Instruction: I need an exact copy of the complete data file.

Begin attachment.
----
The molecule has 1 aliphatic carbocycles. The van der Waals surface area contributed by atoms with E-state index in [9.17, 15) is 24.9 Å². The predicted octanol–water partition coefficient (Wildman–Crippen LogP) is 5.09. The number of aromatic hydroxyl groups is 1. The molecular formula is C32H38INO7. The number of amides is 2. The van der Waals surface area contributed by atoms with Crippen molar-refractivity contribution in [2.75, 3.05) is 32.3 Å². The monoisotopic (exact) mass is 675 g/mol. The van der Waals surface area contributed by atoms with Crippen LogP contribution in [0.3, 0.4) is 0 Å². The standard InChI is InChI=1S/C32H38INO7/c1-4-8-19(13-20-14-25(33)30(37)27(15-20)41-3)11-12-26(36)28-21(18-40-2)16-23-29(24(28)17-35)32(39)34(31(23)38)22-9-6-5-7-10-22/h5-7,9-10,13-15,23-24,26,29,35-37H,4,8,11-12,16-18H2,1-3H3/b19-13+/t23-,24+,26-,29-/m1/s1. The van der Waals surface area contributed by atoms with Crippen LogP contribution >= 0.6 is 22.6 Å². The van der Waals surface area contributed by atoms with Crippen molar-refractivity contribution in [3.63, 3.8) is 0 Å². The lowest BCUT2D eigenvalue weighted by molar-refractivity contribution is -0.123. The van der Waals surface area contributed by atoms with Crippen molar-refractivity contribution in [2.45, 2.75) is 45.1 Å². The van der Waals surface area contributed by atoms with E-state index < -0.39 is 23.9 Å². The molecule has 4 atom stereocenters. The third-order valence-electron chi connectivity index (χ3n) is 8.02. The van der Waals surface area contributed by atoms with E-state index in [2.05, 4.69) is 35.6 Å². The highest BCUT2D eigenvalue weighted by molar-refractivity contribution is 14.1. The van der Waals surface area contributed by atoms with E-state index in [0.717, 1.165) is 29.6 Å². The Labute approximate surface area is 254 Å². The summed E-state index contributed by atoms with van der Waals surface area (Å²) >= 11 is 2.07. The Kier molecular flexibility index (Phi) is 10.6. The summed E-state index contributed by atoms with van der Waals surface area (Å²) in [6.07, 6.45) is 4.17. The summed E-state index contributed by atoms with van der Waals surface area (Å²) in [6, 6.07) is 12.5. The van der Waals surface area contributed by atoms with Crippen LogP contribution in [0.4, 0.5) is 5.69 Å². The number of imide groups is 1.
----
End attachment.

The molecule has 1 aliphatic carbocycles. The van der Waals surface area contributed by atoms with E-state index in [9.17, 15) is 24.9 Å². The predicted octanol–water partition coefficient (Wildman–Crippen LogP) is 5.09. The number of aromatic hydroxyl groups is 1. The molecular formula is C32H38INO7. The number of amides is 2. The van der Waals surface area contributed by atoms with Crippen molar-refractivity contribution in [2.75, 3.05) is 32.3 Å². The monoisotopic (exact) mass is 675 g/mol. The van der Waals surface area contributed by atoms with Crippen LogP contribution in [0.3, 0.4) is 0 Å². The standard InChI is InChI=1S/C32H38INO7/c1-4-8-19(13-20-14-25(33)30(37)27(15-20)41-3)11-12-26(36)28-21(18-40-2)16-23-29(24(28)17-35)32(39)34(31(23)38)22-9-6-5-7-10-22/h5-7,9-10,13-15,23-24,26,29,35-37H,4,8,11-12,16-18H2,1-3H3/b19-13+/t23-,24+,26-,29-/m1/s1. The van der Waals surface area contributed by atoms with Crippen LogP contribution >= 0.6 is 22.6 Å². The van der Waals surface area contributed by atoms with Crippen molar-refractivity contribution in [3.63, 3.8) is 0 Å². The lowest BCUT2D eigenvalue weighted by molar-refractivity contribution is -0.123. The van der Waals surface area contributed by atoms with Crippen molar-refractivity contribution in [2.45, 2.75) is 45.1 Å². The van der Waals surface area contributed by atoms with E-state index < -0.39 is 23.9 Å². The molecule has 4 atom stereocenters. The third-order valence-electron chi connectivity index (χ3n) is 8.02. The van der Waals surface area contributed by atoms with E-state index in [2.05, 4.69) is 35.6 Å². The highest BCUT2D eigenvalue weighted by molar-refractivity contribution is 14.1. The van der Waals surface area contributed by atoms with E-state index in [0.717, 1.165) is 29.6 Å². The Labute approximate surface area is 254 Å². The summed E-state index contributed by atoms with van der Waals surface area (Å²) >= 11 is 2.07. The Kier molecular flexibility index (Phi) is 10.6. The summed E-state index contributed by atoms with van der Waals surface area (Å²) in [6.07, 6.45) is 4.17. The summed E-state index contributed by atoms with van der Waals surface area (Å²) in [6, 6.07) is 12.5. The van der Waals surface area contributed by atoms with Crippen LogP contribution in [0.4, 0.5) is 5.69 Å². The number of imide groups is 1.